Starfall is great for young children learning their ABC's or starting to read and work on baby sign language.

Coloring Pages
What better way for kids to relax and learn than while coloring. I personally enjoy winding down from a hard day by curling up on the couch with a blanket and coloring pages. Themed coloring pages are easily found by searching for “free coloring pages” or searching for a specific theme like “winter coloring pages” "counting coloring pages". In addition, many homeschooling digital savvy moms offer free printables on their webpages.The bonus of a coloring pages is it can follow the curriculum, be used as an award, something quiet to do or as a family activity.

Educational Videos
When nothing else is keeping the attention of restless children, turn on the television for some unrealized learning. This tool is a life saver when the teacher is not feeling her full peppy self. Netflix is our go to streaming place. We have a profile setup just for the kids that has many educational videos readily available.

Our Top 10 Videos include:
  • Sid The Science Kid- promotes exploration, discovery and science through comedy and music.
  • Little Einsteins- interactively teaches about art and music to toddlers.
  • Wild Kratts- involves two brothers who imagine real “what if’s” about wildlife then take the kids on animated adventures.
  • Veggie Tales- humorously teaches children about moral values.
  • Super Why- solves problems through the power of reading.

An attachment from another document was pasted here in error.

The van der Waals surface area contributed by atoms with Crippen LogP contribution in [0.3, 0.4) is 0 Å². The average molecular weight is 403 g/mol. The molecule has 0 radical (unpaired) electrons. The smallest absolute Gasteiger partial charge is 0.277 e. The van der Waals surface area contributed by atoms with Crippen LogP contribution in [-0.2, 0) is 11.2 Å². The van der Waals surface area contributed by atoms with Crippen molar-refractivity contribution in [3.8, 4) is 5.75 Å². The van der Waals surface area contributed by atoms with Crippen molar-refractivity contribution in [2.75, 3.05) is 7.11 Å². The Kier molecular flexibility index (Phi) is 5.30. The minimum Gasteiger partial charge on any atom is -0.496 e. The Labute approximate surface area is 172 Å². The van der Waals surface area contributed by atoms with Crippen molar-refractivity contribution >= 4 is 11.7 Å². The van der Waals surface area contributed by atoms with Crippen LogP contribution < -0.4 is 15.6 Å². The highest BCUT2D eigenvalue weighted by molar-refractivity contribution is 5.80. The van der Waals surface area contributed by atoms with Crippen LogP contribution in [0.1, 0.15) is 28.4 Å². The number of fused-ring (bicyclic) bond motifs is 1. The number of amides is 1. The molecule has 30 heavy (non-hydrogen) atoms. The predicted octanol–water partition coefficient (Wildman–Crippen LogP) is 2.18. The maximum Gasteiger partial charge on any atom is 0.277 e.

• Magic School Bus- travels through the human body teaching about its functions.
  • Octonauts- is a group of helpful animals that teach about undersea life and working together.
  • Leap Frog Series- teaches about friendships, community and life lessons.
  • Jack Hanna’s Into the wild- is a child friendly teaching of wild animals.
  • Busy Beavers on Youtube- teaches toddlers the basics while entertaining them with music.
I know this post is packed with links and ideas that may seem overwhelming to use when sick. However if they are put into place as part of your curriculum then there is no worries, A sick day can be as uneventful as any other homeschooling day. You may not be able to have a substitute but having these gems on hand will allow the sick you to relax someto begin the healing process.

What ways do you prepare for homeschool sick days. Let me know in the comments.

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  1. I can understand how difficult it must be to have to continue learning your children when you are unwell but you have some great resources linked here. #TheListLinky

    1. Thank you! I love to share my resources in hopes they help other homeschoolers

  2. It sounds like you have it all under control! Well done you.

    1. Thank you! I have read A LOT of other homeschooling mom's blogs and found that organization of everything is the only way to keep things running smoothly when unexpected situations arrise.

  3. I love the idea of buzy boxes I may have to pinch that one! Thank you for linking up to #ablogginggoodtime 🎉

    1. I LOVE busy boxes! They are a life saver and you can use basically anything in them.

  4. Hey! (foot stomp) I was homeschooled and I never got to play with a Busy-Box! I'm gonna have to call my "old teacher"...and say, "Mom!"...oh, I mean "Mrs.D!? What gives, Lady... where were all the cool Busy-Boxes when I was in school?" To which I'm sure she'll reply, "No internet, Sara." (which makes me cringe because, man- I don't feel that old!) And then she'll say, "You also started homeschooling when you were in 6th grade." Oh. So...yeah, unless they were filled with fruit stripe gum, and garbage-pal kids, I probably wouldn't have appreciated their genius. Anyway- You are sharing some awesome tips, Lady!

    1. Silly me! I didn't link my info...pshaw. I need a team.

  5. Aww you poor thing....No Busy Box as a kid. I will have to make you one! I loved the Zebra gum especially with the tattoos or should I say toung-toos! My mom hated the Garbage-Pal kid cards. I had them all!!! AAHH the simplicity of childhood!